The court also finds that defendants would not be subject to undue prejudice because of the extensive damages suffered by the plaintiff in this case. Plaintiff was involved in an automobile accident that injured her severely. She has evidence that the plaintiff caused that accident. If a jury accepts plaintiff's arguments on liability she could receive substantial damages. Such are the facts of the case. To accept plaintiff's position that the extensive liability to which they are exposed inevitably creates prejudice and entitles them to a separate trial on liability and damages would be to allow every defendant facing large liability to receive at least a bifurcated trial. The court does not accept the position that a potentially large verdict creates unfair prejudice and the impossibility of a fair trial. Here, the court is confident that a proper explanation of the law will cause the jurors to decide liability based on the facts of the case, not based on sympathy for the plaintiff's condition.

Defendants' argument that the discussion of punitive damages would allow the introduction of evidence into trial that would confuse the jury and lead to an inappropriate verdict on liability is equally unconvincing. The court is confident that it can construct a jury charge and verdict slip that will prevent prejudice to the defendant. See, e.g., Thabault v. Chait, 541 F.3d 512, 530 (3d Cir. 2008) (upholding decision not to bifurcate trial in part because the court's jury instructions prevented prejudice against the defendant). The court will therefore deny the motion to trifurcate the trial.

b. Defendants' Motion to Exclude the Testimony of Plaintiffs' Expert Witness Christina Kelly and Portions of her Report

Defendants seek to exclude any expert testimony from Christina Kelly regarding any willful, wanton, outrageous, malicious or reckless conduct by Defendant Panther Transportation. (Doc. 80). Plaintiffs do not oppose the motion, and the court will grant it.*fn1

c. Plaintiffs' Motion to Preclude Argument that Plaintiffs Must Prove Defendants Acted Willfully, Knowingly or With an Evil Motive to Recover Punitive Damages

Plaintiffs seek to preclude argument from the defendants that they must prove defendants acted willfully, knowingly or with an evil motive to recover punitive damages. (Doc. 72). The plaintiffs argue that Pennsylvania law establishes that punitive damages are available when a defendant acts in an outrageous fashion, or with reckless indifference to a known risk, and that defendants should be precluded from suggesting that this standard requires willfulness, knowledge or evil motive. Defendants disagree with this reading of the law.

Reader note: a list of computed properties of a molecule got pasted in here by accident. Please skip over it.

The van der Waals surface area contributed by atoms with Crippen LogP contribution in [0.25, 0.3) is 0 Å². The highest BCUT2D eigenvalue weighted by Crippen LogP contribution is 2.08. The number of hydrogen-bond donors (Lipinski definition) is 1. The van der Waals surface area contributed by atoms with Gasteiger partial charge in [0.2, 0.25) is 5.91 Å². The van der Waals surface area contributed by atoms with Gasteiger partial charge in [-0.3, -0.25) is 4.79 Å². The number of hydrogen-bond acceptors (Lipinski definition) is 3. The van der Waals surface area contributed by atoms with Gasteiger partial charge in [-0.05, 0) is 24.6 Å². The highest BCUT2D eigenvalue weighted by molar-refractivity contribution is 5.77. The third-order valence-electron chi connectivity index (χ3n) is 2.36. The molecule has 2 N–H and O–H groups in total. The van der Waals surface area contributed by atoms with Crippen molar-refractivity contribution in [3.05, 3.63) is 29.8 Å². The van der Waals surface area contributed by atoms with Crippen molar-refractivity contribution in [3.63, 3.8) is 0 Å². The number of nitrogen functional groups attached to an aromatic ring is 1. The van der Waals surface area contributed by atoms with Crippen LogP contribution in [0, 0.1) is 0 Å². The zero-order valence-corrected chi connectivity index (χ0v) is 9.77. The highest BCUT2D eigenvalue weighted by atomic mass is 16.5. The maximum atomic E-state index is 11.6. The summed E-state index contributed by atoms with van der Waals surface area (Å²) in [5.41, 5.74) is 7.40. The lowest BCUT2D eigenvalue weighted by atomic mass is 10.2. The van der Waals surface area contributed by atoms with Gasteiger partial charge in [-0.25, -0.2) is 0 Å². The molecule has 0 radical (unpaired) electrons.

The court finds that this motion is not an appropriate subject for a motion in limine. During the trial, the court, not plaintiff or defense counsel, will explain the law to the jury. The lawyers will elicit the relevant facts from the witnesses, and the court will provide the legal framework within which jury will place those facts. A motion in limine to exclude a particular legal argument, therefore, is not appropriate. The appropriate time to address the issue of the proper legal standard to apply to awarding punitive damages is the conference on the jury charge. The motion will therefore be denied without prejudice to the parties raising the issue at a more appropriate time.

d. Plaintiffs' Motion to Exclude Evidence or Argument Suggesting That Compliance with a Federal Regulation Relieves Defendants from Liability

Plaintiffs seek to exclude evidence or argument that complying with federal safety regulations relieves defendants from liability in this case. (Doc. 74). Plaintiffs argue that compliance with federal law does not provide an actor with a per se release of liability for negligence. They insist that defendants should not be allowed to argue that observing such laws establishes that they exercised due care in hiring and training the driver in this case, Defendant Sanders. Defendants respond that evidence about how they trained Defendant Sanders is relevant to the case, and therefore should be admissible, regardless of whether such training provides an absolute defense against liability in negligence.

The court agrees with the defendants that evidence about the training provided Sanders is relevant to the case, and therefore admissible. As explained above with reference to the motion to preclude particular arguments about punitive damages, the court will provide the jury with the proper legal framework in which to place these facts. The motion in limine will therefore be denied without prejudice to the plaintiffs raising the issue at the appropriate time.

e. Plaintiffs' Motion to Confirm the Admissibility of Evidence Regarding Defendant Sanders's Traffic Citation